Mini Reviews From Around the Bowl (4/13/23)

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Mini reviews, big opinions.


Sarcoptes – Payers to Oblivion
Transcending Obscurity Records | February 24, 2023

‘Member when our beloved Dubz spoke highly of this symphonic, black metal / thrash duo back in 2016? I ‘member, and loved that debut. We find ourselves seven years later graced with a follow-up that does everything Songs of Dance and Death did – except bigger and betterer. The songwriting remains familiar, with furiously fast riffs alongside frenetic drumming and atmospheric keyboards, featuring tracks that range from four minutes up to 14; with a few new flourishes (guitar solos finally). And I cannot stress this enough: Sarcoptes’ sound has improved SO MUCH since the debut. The mixing/mastering is jaw-dropping, every guitar note sounds sharp as a razor, the drums organic and precise, better sounding choirs, and finally the vocals are way angrier – less black metal rasp and more violent screaming for dear life. Garrett and Sean have created a spectacular sophomore album, one of which to be incredibly proud. (Make sure to embiggen that gorgeous artwork by Adam Burke.)  — McNulty (D.F.)


Allochiria Commotion
Venerate Industries | April 24th, 2023

Sludgy post-metal is having one hell of a season, and out of nowhere, Allochiria comes in and drops yet another ripper. The constant intensity is more reminiscent Lo! than the brooding methods of Cult of Luna, but they easily throw in some of the latter’s clean guitar melodies and grooves. I love when the vocals reach a fever pitch and screech like I thought only The Atlas Moth could. The album closer, “Darklight,” is an excellent showcase of their flexibility with a sick disjointed-but-somehow-still-catchy riff that weaves through the fuzzy base. It’s a good one, folks! — Joaquin


HowlingHostis Humani Generis
Independent | April 10, 2023

Relentless and oppressive black metal constructed from imposing monoliths of tremolos and blasts. The slightly washed-out vocals are perfectly embedded in the structure, contributing to the uncomfortable atmosphere of facing a giant wall in which unsettling shapes inexplicably writhe. It’s a pretty sheer wall, offering very little in the way of footholds; the songwriting feels largely inspired by the “more is more” approach of war metal and only rarely lets up to give you a moment of rest or something memorable. Therefore, Hostile Human Genitals is best enjoyed for its cathartic effect, as an impressively effective palate cleanser after slogging through a long list of mediocre new releases (not to mention a less than mediocre workday). — Hans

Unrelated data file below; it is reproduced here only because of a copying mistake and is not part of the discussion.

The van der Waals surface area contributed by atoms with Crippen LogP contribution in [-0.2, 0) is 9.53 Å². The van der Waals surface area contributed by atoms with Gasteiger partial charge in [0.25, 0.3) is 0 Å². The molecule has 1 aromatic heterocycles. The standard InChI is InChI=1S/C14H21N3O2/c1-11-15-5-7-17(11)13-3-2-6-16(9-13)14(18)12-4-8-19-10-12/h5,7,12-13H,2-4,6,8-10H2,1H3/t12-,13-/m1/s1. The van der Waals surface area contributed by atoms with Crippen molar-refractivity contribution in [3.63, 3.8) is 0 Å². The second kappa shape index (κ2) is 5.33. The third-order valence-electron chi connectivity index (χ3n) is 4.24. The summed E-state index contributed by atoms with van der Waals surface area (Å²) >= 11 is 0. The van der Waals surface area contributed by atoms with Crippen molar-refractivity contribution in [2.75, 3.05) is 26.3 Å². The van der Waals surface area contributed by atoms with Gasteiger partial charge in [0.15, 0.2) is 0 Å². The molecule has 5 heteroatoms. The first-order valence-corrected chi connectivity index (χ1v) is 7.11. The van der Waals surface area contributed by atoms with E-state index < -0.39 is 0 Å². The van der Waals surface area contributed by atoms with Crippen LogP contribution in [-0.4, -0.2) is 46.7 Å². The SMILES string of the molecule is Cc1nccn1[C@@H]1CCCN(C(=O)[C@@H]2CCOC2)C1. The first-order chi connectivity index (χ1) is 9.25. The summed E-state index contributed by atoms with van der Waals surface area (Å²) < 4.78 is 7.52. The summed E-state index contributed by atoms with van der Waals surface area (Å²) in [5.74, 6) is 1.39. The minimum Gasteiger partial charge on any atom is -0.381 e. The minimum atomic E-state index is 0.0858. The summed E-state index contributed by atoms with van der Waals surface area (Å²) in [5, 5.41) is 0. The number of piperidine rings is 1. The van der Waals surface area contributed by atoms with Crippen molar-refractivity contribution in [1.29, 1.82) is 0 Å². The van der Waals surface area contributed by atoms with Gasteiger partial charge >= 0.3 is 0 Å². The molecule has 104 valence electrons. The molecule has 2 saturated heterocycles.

Toilet RatsIV
Independent  March 3, 2023

I’m sure you’ll agree that band name relevance supersedes genre relevance, but even if not, Toilet Rats retain some metal cred with their horror-themed lyrics. Meanwhile, the rest of the music is basically a speedrun through the best of pop and punk. With copious use of synthesizers, the project dashes through goth pop (“Haunted House,” “Walk the Earth”), straightforward Ramones worship (“Drug Bird”), all-out silliness (“Nessie”), and emo-esque vocal melodies (“Carol Kane,” “Black Box Recorder”), the latter of which are responsible for a fair share of the album’s ever-present hooks. Everything is catchy as fuck, woven together with obvious joy, and goes by in a dizzying flash, so even if you can’t permit yourself to enjoy it, at least you can be sad and boring again pretty soon. — Hans


Hungry Wolf – Burden
Independent | February 28, 2023

I feel perhaps overaffectionate towards Hungry Wolf, a crusted-up black metal band from St. Petersburg, on the strength of their roving debut record, Forgotten Frozen Lands. From out of nowhere came this frosty little riff machine that just stuck with me the rest of the year and beyond. Got it’s meathooks in me and keeps dragging me back. Finally getting a second record got my gears whirring, but for me at least the magic isn’t there anymore. Oh, there’s still a scavenged panoply of persistent melodeath and black’n’roll raided from burnt Scandinavian villages, but it feels a bit more brick-by-brick than the last time around. Instead of piercing through the town’s defense, they’re loping around outside the perimeter hoping to pick off stragglers. There ain’t nothing here that’s going to match “Beer Drinkers & Grave Robbers” for me, and mostly it’s serving as a signpost for me to tell you to go listen to Forgotten Frozen Lands instead. — A Spooky Mansion


Melissa – II
Independent | March 24, 2023

The temptress returns, a prelude to terror. For this month’s pick of vampirically-inclined slapdash black metal stompers, look no further than Melissa. She comes oozing through the cracks in the crypt wall, composed incorporeally of reverb and crackling midtones, and pounding out rabid 2-chord creeper riffs with deadly force. For so many bands that use their simplicity and sonic style to mask for a lack of vision, Melissa‘s every thought is bent on creeping into your skull and infecting you with her dykanthropic disease. Songwriting ain’t exactly dynamic here, we’re hammering in fresh stakes and sealing the lid tighter and tighter with every strum. The breakdown from “Natalie” feels like it keeps pouring on sloppy helpings of dour malaise, so much that it dribbles off the ladle. I want this EP to step all over me. Proper filth. — A Spooky Mansion

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